Conventional wisdom has taught the average consumer to distrust the motivations of insurers in regard to two things: premiums and claims. The at-odds incentives were made clear in the aftermath of Hurricane Harvey in the United States, when insurance companies - who are legally responsible for losses caused by wind but not flooding - were caught red-handed tampering with original damage reports. Fabricated expert testimonials and evidence charged flooding as the primary culprit thereby ceding the insurers' financial accountability.
But, if inclusive insurance is to be bought not sold, the value proposition underpinning it must be honored. Pioneer Insurance in the Philippines recognized microinsurance customers' dissatisfaction with claim filing, and vowed to improve it. It set out to reduce the turnaround time between a claims submission and payment to five days across all product lines. Then, the microinsurance unit, which is governed by its own underwriting and settlement authority for flexibility's sake, overhauled its operations to relieve pain points for low-income users.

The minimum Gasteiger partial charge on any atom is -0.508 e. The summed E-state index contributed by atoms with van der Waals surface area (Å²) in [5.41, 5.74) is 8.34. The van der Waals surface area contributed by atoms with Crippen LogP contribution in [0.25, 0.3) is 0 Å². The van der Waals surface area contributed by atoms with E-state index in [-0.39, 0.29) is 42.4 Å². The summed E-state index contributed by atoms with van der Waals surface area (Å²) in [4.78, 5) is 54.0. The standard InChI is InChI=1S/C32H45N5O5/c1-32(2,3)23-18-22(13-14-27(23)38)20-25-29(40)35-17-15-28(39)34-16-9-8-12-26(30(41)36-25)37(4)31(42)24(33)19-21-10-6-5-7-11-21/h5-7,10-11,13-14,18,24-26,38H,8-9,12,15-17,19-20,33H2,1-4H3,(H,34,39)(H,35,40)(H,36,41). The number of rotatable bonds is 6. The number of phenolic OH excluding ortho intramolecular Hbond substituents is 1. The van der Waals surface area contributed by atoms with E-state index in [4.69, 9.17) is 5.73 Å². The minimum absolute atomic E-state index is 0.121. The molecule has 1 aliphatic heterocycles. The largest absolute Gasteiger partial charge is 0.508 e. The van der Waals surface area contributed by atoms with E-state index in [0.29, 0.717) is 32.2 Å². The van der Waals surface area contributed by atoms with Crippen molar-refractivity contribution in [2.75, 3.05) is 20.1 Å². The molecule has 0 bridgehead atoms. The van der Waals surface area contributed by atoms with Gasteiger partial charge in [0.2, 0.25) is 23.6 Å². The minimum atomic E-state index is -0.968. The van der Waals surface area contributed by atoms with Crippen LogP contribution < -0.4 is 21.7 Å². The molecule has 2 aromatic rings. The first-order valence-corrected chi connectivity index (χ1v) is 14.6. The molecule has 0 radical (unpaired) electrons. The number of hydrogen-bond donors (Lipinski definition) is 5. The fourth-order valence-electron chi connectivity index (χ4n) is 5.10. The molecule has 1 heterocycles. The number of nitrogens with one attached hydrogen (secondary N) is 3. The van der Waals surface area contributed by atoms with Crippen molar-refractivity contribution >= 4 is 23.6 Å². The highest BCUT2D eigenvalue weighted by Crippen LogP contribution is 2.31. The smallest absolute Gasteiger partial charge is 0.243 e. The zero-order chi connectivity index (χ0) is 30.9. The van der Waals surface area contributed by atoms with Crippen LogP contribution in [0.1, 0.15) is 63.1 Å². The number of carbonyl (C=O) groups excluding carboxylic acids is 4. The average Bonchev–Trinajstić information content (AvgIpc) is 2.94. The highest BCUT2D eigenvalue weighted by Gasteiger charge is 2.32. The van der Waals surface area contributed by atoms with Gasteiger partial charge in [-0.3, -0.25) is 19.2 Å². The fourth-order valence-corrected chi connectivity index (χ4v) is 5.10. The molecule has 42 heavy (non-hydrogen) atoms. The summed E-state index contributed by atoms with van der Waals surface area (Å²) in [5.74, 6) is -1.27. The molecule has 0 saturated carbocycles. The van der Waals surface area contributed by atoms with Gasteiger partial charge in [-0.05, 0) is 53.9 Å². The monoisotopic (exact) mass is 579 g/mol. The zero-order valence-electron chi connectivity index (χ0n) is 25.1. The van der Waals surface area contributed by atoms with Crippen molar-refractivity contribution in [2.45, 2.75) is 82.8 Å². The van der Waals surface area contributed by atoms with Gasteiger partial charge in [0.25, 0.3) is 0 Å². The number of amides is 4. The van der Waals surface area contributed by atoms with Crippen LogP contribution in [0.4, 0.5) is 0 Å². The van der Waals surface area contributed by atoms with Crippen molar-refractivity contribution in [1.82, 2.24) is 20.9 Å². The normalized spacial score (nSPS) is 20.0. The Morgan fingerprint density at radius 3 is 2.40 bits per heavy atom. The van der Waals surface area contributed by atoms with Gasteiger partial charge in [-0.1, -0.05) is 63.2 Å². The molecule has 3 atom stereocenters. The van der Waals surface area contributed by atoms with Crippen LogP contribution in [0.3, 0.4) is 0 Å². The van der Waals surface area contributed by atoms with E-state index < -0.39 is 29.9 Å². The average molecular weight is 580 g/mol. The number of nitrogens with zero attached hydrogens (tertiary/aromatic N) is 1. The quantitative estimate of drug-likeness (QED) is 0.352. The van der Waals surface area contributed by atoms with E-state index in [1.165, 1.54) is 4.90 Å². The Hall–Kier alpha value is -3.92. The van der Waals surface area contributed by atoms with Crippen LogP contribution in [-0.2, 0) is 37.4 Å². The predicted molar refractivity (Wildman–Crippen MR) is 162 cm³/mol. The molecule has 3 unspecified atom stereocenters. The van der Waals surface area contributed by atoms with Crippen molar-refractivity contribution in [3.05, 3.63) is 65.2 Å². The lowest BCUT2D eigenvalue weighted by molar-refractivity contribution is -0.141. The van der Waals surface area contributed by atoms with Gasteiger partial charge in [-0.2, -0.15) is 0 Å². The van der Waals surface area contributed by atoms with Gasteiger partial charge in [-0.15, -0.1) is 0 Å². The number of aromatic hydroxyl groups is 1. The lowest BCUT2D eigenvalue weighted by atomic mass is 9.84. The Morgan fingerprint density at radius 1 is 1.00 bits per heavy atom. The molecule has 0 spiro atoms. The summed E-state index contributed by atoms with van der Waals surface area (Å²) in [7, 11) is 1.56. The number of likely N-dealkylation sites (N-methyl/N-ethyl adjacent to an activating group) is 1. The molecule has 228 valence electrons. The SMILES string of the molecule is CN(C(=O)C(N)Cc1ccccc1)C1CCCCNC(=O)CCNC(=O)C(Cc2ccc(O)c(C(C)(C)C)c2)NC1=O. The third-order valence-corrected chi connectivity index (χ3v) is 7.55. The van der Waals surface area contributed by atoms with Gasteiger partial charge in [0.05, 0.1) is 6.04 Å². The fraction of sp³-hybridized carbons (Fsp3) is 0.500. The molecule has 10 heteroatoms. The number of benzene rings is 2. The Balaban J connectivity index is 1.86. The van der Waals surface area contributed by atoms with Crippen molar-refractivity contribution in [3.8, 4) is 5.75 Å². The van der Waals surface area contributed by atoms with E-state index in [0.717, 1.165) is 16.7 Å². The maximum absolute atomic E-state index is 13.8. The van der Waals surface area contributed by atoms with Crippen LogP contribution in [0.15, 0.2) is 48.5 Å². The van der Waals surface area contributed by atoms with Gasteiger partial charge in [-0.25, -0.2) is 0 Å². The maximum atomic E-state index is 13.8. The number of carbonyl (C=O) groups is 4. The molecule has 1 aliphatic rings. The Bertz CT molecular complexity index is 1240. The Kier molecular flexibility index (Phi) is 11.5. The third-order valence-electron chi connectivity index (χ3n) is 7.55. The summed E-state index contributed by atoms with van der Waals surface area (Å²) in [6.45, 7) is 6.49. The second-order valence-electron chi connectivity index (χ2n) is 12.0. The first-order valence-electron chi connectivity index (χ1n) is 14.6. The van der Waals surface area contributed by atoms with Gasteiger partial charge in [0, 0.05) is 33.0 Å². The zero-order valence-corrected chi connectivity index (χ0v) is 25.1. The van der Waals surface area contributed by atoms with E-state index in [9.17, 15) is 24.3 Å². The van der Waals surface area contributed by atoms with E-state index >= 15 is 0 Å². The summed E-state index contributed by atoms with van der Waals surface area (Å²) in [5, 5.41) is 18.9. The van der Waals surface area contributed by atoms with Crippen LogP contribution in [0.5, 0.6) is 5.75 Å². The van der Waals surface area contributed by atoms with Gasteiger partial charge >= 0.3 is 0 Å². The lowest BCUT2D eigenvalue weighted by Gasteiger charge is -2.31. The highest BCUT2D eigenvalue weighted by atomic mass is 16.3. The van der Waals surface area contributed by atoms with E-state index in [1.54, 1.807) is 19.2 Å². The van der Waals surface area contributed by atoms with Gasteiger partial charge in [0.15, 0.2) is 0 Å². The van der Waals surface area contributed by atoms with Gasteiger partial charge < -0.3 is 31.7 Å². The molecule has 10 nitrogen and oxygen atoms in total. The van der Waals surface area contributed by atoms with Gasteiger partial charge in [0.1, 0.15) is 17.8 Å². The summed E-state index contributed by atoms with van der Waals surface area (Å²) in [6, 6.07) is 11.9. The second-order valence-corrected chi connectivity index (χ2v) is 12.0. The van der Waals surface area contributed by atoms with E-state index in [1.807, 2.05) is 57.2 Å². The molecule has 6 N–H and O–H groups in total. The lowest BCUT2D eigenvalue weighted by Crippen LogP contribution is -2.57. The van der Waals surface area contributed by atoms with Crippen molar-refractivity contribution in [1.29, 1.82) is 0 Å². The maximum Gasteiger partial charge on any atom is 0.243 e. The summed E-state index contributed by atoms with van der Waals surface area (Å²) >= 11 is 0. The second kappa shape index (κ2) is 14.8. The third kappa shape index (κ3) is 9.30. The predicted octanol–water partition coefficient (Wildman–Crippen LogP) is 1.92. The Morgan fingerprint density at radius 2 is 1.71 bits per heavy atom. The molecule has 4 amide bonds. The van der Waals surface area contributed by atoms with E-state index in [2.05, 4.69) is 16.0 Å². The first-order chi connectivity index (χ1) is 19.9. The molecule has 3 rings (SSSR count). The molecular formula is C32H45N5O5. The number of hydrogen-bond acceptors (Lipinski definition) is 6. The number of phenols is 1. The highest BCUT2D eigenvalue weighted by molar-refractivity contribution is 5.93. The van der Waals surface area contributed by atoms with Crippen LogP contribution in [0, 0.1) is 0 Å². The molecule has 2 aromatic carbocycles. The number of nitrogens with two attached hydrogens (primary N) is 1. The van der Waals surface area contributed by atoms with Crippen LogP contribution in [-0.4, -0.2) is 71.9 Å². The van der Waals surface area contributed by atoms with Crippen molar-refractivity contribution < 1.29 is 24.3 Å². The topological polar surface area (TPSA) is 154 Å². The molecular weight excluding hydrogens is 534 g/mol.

Accommodations were put in place for special circumstances. One such case is the unending loop that often plagues death policy beneficiaries. Hospitals do not release a death certificate (a requisite to initiative the claim process) until medical bills are squared away. However, insurers will often refuse to foot the bill without the certificate, resulting in a frustrating spiral for clients who do not have the upfront cash. Pioneer amended this guideline, and now sends representatives to the hospital to verify claims independent of the certificate.
Streamlining the procedure around claims is a priority for all inclusive insurers, as it solidifies trust with its base. Britam’s Microinsurance in Kenya investigated its own bottle-necks in relation to its medical insurance.